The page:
Breastfeeding Tips for Your Newborn Baby

Breastfeeding Newborn

 

There are a lot of breastfeeding articles on the internet. Before you deliver your baby, it will be easier for you to read and maybe do some exercise. You may consult your doctor and you can attend classes in your area. It is so normal that you are nervous about nursing your baby. So here are some crucial tips that can help you have more confidence and experience:

•         Learn about nursing: Read as many info as you can before delivery. Consider attending a breastfeeding class which can teach you how to latch and boost your milk supply.

•         Get a private room: Spend as many hours as possible with your newborn. The more time you stay with your baby, the easier the breastfeedings will be.

•         Breastfeed right after delivery: Babies are born ready to be breastfed. They are really eager to suck during the first two hours after birth with the instinct of sucking reflex. But don’t make it a stress point, if it doesn’t happen right away, just do it as soon as you can.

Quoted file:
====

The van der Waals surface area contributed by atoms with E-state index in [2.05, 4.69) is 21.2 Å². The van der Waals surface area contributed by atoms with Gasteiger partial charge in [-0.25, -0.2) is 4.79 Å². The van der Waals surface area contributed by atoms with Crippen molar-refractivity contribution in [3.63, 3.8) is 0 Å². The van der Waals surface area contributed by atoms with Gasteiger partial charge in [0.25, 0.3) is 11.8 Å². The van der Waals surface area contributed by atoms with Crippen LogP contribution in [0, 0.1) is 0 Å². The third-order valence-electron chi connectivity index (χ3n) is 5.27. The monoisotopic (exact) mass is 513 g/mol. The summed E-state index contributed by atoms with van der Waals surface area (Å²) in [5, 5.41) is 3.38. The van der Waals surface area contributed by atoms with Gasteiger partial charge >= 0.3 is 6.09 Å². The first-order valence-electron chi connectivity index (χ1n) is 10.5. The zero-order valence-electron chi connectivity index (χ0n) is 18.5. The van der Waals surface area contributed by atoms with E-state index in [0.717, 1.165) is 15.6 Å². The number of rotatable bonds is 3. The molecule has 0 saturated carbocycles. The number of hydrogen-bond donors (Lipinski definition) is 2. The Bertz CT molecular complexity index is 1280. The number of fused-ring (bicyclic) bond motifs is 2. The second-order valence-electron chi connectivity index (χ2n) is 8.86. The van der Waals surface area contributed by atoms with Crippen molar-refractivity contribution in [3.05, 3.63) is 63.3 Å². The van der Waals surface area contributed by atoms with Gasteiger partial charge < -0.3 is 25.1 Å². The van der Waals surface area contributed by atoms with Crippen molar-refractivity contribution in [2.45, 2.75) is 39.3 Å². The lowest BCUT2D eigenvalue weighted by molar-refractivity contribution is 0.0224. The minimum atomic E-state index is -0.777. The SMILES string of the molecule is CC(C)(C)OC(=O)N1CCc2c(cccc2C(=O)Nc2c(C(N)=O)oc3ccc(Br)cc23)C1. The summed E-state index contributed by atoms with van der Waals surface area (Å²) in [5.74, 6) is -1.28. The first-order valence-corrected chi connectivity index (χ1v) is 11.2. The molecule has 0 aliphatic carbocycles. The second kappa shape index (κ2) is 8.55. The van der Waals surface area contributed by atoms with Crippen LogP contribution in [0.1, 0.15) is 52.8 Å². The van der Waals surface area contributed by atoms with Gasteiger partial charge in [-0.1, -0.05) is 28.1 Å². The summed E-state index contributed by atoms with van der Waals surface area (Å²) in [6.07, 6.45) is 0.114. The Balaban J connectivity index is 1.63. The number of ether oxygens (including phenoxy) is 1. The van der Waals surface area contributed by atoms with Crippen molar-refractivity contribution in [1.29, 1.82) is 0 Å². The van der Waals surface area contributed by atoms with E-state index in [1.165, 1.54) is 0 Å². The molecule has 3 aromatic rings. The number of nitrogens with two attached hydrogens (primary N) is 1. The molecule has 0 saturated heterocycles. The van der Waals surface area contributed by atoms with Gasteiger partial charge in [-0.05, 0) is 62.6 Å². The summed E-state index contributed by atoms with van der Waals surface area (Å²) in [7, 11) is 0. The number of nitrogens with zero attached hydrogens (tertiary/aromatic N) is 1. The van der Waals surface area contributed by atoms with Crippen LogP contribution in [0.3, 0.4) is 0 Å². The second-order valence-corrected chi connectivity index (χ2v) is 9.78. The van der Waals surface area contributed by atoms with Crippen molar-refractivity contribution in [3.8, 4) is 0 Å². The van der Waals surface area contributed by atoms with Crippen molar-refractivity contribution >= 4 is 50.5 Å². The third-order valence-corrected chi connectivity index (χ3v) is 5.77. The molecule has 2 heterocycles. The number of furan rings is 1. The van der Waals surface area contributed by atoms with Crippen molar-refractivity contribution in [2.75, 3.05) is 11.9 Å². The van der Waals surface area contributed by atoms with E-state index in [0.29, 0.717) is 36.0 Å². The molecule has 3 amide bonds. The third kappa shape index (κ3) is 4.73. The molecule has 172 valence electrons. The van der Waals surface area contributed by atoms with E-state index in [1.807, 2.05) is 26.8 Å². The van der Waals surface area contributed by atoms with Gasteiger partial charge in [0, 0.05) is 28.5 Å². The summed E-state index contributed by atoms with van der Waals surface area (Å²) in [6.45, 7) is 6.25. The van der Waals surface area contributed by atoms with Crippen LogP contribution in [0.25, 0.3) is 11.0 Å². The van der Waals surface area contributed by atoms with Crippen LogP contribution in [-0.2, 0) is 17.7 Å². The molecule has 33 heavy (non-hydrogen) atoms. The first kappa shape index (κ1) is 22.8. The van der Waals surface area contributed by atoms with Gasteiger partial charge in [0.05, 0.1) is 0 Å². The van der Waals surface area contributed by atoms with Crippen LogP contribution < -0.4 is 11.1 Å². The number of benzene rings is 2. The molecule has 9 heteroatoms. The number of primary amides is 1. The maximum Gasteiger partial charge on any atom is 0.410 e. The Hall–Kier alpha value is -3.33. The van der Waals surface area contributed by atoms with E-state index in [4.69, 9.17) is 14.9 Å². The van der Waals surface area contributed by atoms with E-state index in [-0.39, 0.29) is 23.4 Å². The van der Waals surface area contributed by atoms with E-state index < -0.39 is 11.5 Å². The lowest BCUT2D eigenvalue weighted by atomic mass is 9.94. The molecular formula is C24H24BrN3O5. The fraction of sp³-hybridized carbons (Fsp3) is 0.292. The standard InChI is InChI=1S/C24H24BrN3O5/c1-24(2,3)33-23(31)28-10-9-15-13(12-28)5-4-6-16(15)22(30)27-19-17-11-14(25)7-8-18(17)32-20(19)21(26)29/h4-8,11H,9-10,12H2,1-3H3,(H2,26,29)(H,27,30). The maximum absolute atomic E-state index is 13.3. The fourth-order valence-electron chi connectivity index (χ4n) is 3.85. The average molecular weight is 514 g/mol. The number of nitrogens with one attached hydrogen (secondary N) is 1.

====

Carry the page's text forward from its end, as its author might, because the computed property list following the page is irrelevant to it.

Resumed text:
•         No bottles to satisfy the newborn: In order to have more milk supply in your breasts, you have to breastfeed as much as possible. So do not let the nurses feed the baby with bottles. Explain your preferences to the nurses right away.

•         Find a lactation consultant: Before you leave the hospital, find a lactation consultant. A professional can observe you feeding your baby, make sure you're doing it right and check that your baby is getting enough milk.

When you get home,

•         Find peace and quietness: Settle in a place with comfort and peace. When you get more comfortable breastfeeding, you feel calmer and supply more milk.

•         Make yourself comfortable: Sit in a position that’s really comfortable for you and for your baby. If you’re sitting up, a pillow across your lap helps raise the baby to a comfortable height to your breast. Make sure your legs are free too.

•         Drink more liquid than ever: Have a cool drink — milk, juice or water — by your side to replenish fluids as you feed. That will make your milk supply go up.

•         Practice: Your milk supply is made up of your baby’s hunger needs in the first few days of their life, and those needs are minimal and usually easily filled by colostrum. That will be a chance to practice your technique.

•         Switch breasts: Start each feeding on the breast that baby didn’t nurse on at the last time. As a tip, you can put a nursing pad into the bra cup on the side that you didn’t nurse the last time.

•         Do not stop: You might be tired to breastfeed very often, but please do resist for the first week weeks. Milk production is influenced by the frequency, intensity and duration of sucking. If you cut down on milk demand by reducing  breastfeeding times or letting baby sleep very long between feedings can quickly drop down your milk supply.